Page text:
Dear Readers, as you will have heard my garden has been completely smothered with fledgling starlings this week. From about 5 a.m. there is a wall of sound, which you would think would attract every predator from miles around. Strangely enough, I think that even the hunters find it all a bit baffling – a very handsome black cat appeared and was bombarded with such a barrage of screaming alarm calls that he gave up looking sneaky and just walked nonchalantly down the steps and past the pond, as if killing things was the very last thing on his mind. The magpie and the sparrowhawk have been notable by their absence, and in short, I think that this year there are so many fledglings that no one can make up their mind which one to eat.
To get an idea of the cacophony (and this is a very poor sample) have a look here.
Anyhow, all this got me thinking, and so I was glad to attend a very fine talk on Passive Acoustic Monitoring, given by Richard Beason for the Field Studies Council. You can watch the whole thing here. Passive Acoustic Monitoring is the name given to leaving a sound recording device somewhere in nature, and coming back later to download the results.
Increasingly, these devices are being used to record soundscapes – the whole range of sounds that can be heard in an environment, from the wind and rain through the calls of frogs and birds and crickets, to the sound of ancient timber being cut down by a chainsaw (oops). When you’re done, you can play the recording back, but many also come with spectrograms, which enable you to get a visual representation of all the racket.
One of the most interesting revelations, for me anyway, was that in a habitat, the inhabitants not only occupy geographical niches, but also aural niches. I’d never thought about it before, but if all the animals were calling at the same time, no one would ever hear anyone else. The way that it works is that different animals call at different frequencies, at different times, and often in different rhythms, so that everyone gets their share of the ‘sound stage’. Even in the UK we can see how this works, with soprano and common pipistrelle being distinguished mainly by the fact that their calls are at different frequencies. This way it’s unlikely that bats of different species will end up breeding together.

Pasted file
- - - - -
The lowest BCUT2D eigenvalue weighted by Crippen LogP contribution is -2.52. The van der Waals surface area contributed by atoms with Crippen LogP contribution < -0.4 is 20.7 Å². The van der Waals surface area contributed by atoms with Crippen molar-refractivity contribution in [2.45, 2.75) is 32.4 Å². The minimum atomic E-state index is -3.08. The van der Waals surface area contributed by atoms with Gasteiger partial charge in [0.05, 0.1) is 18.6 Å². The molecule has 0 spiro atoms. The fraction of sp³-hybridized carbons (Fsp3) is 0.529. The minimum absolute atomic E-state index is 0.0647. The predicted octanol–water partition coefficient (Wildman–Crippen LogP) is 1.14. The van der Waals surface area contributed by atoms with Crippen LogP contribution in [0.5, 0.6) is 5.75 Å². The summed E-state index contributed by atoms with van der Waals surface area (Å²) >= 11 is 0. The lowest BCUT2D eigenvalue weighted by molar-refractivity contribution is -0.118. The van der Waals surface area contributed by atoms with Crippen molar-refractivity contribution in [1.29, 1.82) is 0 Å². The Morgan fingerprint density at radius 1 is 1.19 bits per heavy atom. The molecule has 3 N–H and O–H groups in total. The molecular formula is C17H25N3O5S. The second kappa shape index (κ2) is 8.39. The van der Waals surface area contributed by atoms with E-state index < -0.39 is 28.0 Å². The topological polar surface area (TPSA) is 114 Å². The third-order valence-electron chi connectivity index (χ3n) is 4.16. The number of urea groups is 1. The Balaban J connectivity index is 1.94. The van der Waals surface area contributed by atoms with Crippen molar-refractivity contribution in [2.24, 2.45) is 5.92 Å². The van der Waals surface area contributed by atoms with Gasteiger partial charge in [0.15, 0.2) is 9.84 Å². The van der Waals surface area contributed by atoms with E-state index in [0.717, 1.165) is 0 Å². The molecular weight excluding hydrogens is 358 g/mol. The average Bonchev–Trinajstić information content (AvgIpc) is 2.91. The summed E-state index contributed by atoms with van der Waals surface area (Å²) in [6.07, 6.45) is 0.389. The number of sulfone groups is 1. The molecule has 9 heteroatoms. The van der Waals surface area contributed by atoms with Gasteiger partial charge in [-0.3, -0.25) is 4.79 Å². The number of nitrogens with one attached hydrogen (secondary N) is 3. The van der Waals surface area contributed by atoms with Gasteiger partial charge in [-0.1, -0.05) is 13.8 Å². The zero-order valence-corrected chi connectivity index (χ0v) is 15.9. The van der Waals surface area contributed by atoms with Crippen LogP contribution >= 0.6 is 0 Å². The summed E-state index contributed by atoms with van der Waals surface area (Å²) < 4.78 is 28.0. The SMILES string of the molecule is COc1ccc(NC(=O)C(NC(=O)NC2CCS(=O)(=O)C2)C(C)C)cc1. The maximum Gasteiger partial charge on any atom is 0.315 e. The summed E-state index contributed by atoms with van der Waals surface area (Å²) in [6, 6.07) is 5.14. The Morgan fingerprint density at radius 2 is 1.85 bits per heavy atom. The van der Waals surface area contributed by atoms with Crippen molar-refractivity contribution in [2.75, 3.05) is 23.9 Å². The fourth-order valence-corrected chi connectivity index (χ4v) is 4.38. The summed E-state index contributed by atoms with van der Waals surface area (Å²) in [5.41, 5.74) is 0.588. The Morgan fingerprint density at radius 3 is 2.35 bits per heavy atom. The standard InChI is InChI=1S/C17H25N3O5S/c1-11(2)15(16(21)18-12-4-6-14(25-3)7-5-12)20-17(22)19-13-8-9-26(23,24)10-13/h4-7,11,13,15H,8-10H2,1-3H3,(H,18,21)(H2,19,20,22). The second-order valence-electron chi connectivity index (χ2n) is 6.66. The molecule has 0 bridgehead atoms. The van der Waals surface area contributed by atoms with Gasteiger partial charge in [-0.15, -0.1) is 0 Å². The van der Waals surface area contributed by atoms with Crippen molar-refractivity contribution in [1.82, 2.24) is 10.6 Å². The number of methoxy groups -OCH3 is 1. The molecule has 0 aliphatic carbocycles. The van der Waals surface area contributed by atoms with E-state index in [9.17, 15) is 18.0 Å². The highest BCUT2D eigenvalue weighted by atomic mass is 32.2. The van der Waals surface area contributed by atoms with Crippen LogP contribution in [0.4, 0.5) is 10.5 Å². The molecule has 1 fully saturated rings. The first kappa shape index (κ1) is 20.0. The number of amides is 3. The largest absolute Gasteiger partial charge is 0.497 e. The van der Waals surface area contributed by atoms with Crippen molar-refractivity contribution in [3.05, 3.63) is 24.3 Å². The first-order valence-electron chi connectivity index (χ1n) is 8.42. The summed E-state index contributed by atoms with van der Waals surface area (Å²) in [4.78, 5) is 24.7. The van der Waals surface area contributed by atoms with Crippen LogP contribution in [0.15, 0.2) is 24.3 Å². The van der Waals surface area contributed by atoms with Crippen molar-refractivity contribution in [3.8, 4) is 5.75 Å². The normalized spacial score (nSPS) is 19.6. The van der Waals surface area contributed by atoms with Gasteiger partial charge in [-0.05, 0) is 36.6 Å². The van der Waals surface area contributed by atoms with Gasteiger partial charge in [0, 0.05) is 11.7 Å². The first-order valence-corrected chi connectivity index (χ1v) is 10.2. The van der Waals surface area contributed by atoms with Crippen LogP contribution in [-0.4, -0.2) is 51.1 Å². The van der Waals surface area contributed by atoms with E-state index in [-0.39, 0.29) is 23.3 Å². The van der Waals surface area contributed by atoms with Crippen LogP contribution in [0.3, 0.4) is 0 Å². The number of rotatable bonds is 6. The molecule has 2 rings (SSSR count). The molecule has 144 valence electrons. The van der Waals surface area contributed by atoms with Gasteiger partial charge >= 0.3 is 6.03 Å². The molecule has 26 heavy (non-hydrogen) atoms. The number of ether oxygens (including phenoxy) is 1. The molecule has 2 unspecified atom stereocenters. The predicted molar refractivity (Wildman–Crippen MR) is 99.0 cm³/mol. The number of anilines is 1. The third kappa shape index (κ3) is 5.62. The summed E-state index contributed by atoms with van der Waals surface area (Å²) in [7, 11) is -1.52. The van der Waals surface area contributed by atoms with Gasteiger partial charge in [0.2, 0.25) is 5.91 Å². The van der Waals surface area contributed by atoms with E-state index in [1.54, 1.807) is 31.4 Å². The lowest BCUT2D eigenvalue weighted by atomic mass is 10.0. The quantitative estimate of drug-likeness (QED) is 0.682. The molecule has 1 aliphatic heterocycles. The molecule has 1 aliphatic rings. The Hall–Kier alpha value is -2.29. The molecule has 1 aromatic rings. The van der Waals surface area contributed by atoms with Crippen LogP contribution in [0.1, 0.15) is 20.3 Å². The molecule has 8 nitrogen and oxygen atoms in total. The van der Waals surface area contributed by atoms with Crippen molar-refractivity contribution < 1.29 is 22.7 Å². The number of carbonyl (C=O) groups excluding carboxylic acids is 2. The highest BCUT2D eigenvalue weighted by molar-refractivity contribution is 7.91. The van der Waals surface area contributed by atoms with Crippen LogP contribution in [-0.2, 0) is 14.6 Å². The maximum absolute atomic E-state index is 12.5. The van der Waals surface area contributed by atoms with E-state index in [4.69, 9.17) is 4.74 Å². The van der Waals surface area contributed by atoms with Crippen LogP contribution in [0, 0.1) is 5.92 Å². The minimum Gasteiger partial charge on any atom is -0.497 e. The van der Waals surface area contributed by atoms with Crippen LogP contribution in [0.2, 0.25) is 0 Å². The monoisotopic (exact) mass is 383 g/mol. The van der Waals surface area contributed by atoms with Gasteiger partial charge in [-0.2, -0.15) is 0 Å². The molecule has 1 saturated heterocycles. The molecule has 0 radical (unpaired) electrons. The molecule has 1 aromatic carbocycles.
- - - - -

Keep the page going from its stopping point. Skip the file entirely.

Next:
What PAM allows you to do is to see what’s living in a particular place, and compare it to similar habitat elsewhere. Firstly, of course, you have to identify all the sounds, which can be a very demanding task. From just looking at the sonogram, what bird do you think this is?
And if you’re stuck, you can have a listen to the bird below.
Once everything has been identified (and you’d better hope that there aren’t any starlings beat-boxing, or lyre birds pretending to be a camera on automatic ) it’s interesting to see how the spectrograms compare between, say, virgin rainforest and a palm oil plantation. And indeed spectrograms are being used in conservation in a variety of ways – in the Central African Republic, placing acoustic monitoring devices in the forest has led to the discovery of an important area where the rare African forest elephants gather to find minerals. In the diagram below, the blue dots are monitoring devices, and the red dots are the mineral licks. The discovery of the one in the south will make it easier to protect this area, and to think about how to create a corridor to the ones in the north.
Perhaps the most interesting thing, though, is how PAM can be used to both identify a problem, and suggest a solution. For example, in 2012 it was discovered that healthy coral reefs sound rather like popcorn, with a great chorus of fish chomping and calling and snapping- shrimps walloping things.
Other fish use these sounds to orientate themselves and to find a new reef, because a busy reef is a safer reef, and it is also a place where a fish can find something to eat and someone to mate with. But after a coral bleaching event, the reef is silent, and even after it starts to recover, the fish don’t return because they can’t hear it. So the answer appears to be what’s known as ‘acoustic enrichment’ – putting down underwater speakers which play the sounds of a healthy reef. Slowly but surely, the fish return, and make their own sounds, and after a while the speakers aren’t needed anymore. I find it fascinating how this whole cycle has been identified and how imaginative the solution is. In these times of crisis, I get a real lift from every piece of creativity that’s used to help preserve our beleaguered planet. Who would have thought that a couple of speakers would have increased the diversity and number of fish on a damaged reef by 50%? Furthermore, once the fish have found the reef they tend to stay, and their activities help to build the ecosystem of the reef. You can read the full story here.
PAM has been used in many other ways: to monitor the change in the population of Leach’s petrel in Northern Canada after the removal of Arctic foxes, and to estimate the number of anti-poaching patrols required in Central African Republic by recording the number of gunshots. It really is a area with endless applications, and a great addition to our environmental toolbox. In lockdown, the sounds of nature become much more prominent, a whole new way of appreciating the world. Let’s hope that we continue to appreciate them once things get back to whatever will pass for normal in the future.
And here, just to round off this very sound-based post, here are three of my favourite birdsongs. All of the singers used to be common, but none of them are now. See if you know what they are! Answers tomorrow.